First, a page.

72. Adidas Campeon13 (2012-15)
Given how simple this template looked, it's amazing how it managed to stand out so clearly from the rest when it was released less than a decade ago. Stand out it did, however, and all because of that prodigious arrow-tip collar that Adidas insisted you look at.
Collars and necklines aren't often the central focus for football shirts, even when they're appealing to the eye in some way. That said, this one broke the rule, and to do that, it had to be bulky and prominent. Adidas started by edging the neckline with a generous but gentle curve either side of the neck, leading down from the shoulder to a solid triangular panel. So substantial is the lower extremity of the collar that it can comfortably accommodate the Adidas logo, not to mention a few others, should the need arise.
From left: Aberdeen (2013-14 home), Celta Vigo (2012-13 third), Fulham (2013-14 home).
A more interesting detail can be found by examining the collar more closely, whereupon you find that it has an upper and lower layer. The lower part can be seen peeking out around the top of the neckline, and can be identified most easily on the FC Luzern home shirt for 2013-14 where it's coloured blue.
One detail that seemed to escape me personally when this template came to light almost a decade ago is the shadow pattern. It consists of a series of wide chevrons in alternating shades moving away from the collar like ripples on the surface of a pond. It's a nice touch, yet barely perceptible a lot of the time.
With the standard Adidas three-stripe trim on the shoulders and sleeves and contrasting cuffs, the shirt is essentially complete, save for a triangular detail at the back of the neck. What makes the collar so interesting, however, is its place alongside a few others attempting to do something similar.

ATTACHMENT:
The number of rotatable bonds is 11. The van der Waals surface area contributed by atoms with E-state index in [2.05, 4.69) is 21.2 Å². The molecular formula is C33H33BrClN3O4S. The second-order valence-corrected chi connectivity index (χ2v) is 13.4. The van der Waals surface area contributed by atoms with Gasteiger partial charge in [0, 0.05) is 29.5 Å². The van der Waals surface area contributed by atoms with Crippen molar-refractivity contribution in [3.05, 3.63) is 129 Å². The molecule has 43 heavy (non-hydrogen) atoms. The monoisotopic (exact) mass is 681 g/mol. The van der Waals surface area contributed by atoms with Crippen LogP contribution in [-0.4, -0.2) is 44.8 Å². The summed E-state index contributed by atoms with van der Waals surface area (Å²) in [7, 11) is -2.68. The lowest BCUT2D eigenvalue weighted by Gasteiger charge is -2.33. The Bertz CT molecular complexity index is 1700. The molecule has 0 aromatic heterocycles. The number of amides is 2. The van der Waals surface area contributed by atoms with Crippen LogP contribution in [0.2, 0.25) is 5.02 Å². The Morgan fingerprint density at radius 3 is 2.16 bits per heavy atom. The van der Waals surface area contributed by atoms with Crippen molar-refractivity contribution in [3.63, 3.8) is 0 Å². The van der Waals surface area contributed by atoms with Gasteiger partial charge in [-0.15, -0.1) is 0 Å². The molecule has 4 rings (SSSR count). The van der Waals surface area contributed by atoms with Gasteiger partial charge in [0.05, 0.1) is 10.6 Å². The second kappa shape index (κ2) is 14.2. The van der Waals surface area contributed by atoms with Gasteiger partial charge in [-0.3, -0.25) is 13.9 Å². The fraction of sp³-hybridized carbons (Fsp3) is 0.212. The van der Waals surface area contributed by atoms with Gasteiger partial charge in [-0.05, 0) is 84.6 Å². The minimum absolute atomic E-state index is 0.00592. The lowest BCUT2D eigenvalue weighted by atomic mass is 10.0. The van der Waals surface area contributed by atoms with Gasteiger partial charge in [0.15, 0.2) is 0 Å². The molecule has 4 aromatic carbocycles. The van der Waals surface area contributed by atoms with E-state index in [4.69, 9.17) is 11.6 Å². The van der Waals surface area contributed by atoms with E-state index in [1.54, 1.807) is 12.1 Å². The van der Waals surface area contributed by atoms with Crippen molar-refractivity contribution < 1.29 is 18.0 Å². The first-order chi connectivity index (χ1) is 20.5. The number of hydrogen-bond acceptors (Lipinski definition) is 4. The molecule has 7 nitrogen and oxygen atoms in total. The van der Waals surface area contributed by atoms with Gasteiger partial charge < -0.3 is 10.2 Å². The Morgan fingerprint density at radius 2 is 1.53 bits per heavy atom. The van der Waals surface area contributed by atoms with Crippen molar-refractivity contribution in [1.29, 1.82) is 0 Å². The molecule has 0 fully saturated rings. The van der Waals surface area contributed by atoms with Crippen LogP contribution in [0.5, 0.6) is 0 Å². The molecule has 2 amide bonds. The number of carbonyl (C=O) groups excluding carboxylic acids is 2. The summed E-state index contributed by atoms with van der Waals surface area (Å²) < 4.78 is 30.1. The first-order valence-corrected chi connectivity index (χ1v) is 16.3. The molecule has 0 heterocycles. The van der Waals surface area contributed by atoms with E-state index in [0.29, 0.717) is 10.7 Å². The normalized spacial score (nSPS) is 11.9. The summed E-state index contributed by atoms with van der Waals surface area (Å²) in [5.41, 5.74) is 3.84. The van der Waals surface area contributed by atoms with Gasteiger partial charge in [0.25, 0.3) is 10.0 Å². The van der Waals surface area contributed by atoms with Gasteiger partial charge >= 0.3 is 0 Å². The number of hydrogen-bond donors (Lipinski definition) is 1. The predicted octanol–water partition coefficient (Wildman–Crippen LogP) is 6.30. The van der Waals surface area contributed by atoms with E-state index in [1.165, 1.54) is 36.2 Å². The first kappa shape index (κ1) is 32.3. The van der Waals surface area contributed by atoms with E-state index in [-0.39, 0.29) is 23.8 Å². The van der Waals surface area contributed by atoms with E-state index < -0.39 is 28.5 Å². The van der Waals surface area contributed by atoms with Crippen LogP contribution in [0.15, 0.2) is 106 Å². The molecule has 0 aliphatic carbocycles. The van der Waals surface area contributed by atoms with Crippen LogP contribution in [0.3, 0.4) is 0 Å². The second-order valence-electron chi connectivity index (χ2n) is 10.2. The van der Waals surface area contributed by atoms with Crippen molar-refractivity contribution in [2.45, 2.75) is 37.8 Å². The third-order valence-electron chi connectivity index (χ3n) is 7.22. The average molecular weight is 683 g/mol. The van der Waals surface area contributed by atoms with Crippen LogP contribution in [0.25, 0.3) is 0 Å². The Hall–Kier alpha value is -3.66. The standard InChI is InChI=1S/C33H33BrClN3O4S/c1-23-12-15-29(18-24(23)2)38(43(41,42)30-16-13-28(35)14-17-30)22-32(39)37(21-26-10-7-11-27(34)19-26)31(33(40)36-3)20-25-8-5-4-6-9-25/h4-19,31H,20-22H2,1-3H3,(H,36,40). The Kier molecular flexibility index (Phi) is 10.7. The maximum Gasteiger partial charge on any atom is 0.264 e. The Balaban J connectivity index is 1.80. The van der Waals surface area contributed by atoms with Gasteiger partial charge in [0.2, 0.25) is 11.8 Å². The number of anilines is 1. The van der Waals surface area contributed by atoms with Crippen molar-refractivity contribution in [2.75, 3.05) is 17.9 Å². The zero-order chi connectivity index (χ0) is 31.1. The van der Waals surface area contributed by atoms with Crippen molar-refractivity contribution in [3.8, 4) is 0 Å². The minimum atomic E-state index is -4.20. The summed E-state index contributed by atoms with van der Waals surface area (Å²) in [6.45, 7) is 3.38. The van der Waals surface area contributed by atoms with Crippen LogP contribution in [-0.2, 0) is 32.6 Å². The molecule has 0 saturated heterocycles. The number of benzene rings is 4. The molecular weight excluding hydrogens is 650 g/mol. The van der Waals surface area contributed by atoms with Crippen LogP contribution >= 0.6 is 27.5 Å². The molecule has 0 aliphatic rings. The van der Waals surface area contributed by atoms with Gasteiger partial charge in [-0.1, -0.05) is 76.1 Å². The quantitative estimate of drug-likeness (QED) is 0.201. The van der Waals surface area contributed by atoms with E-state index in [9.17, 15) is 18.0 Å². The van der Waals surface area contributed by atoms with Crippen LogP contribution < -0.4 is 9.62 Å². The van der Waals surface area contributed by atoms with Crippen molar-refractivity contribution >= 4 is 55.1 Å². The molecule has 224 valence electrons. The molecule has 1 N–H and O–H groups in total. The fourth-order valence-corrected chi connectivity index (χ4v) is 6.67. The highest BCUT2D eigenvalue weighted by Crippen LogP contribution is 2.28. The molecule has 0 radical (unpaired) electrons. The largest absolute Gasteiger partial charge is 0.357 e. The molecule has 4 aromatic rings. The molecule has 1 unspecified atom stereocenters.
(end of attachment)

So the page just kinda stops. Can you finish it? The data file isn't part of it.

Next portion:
From left: Libya (2014 home), Luzern (2013-15 home), Morocco (2013-14 home).
When it comes to extended triangular inset panels below the neck, Everton fans will particularly remember the version their team sported between 1983 and 1985, not to mention the shirt Le Coq Sportif made in 2009-10 as a retro tribute to their earlier version. In terms of sheer size, it also perhaps takes its cue from the Wales home shirt of 2006-07, to give one example.
At this point, some of you may be raising your hands in the air, intent on pointing out a few other versions of the Adidas Campeon13 template worn by other teams. Don't worry... I'm ready to address those.
At first glance, Sydney FC's home shirt looks like a customised addition to the series, and maybe it is, but I've deliberately not included it here. I've applied the same logic to shirts belonging to Partizan Belgrade and Millonarios of Colombia, too.
From left: Morocco (2013-14 home), Schalke 04 (2013-14 away), Southampton (2013-14 away).
Why? Well, in my view, the collar has a different make-up to that which features in the Campeon13 template, and the collar is essentially the be-all-and-end-all of the design. On the shirts of Sydney FC et al, we see a pair of collar wings attached to a triangular inset panel. On our featured design, it's an all-in-one, single piece collar and neckline. Now, we've already learned in this countdown that templates can be customised, but when the sole feature is the collar and that collar has noticeably changed, that constitutes a different design altogether. Maybe I'm being unnecessarily critical, but there we are.
So for those of you that think those wing-collared shirts should be included, feel free to apply your own sensibilities. It is, however, quite indicative that Adidas teamwear catalogues at the time didn't feature a version with a winged collar. Just sayin.'
Anyway, I think this is a fine template with a strong central feature that had the right sort of character to lend itself to many teams around the world, national and domestic. The fact that its use was fairly limited is something of a mystery, but it looked great in a variety of colour combinations and really should have been seen more. Maybe that'll only add to a growing appreciation of it as the years go by.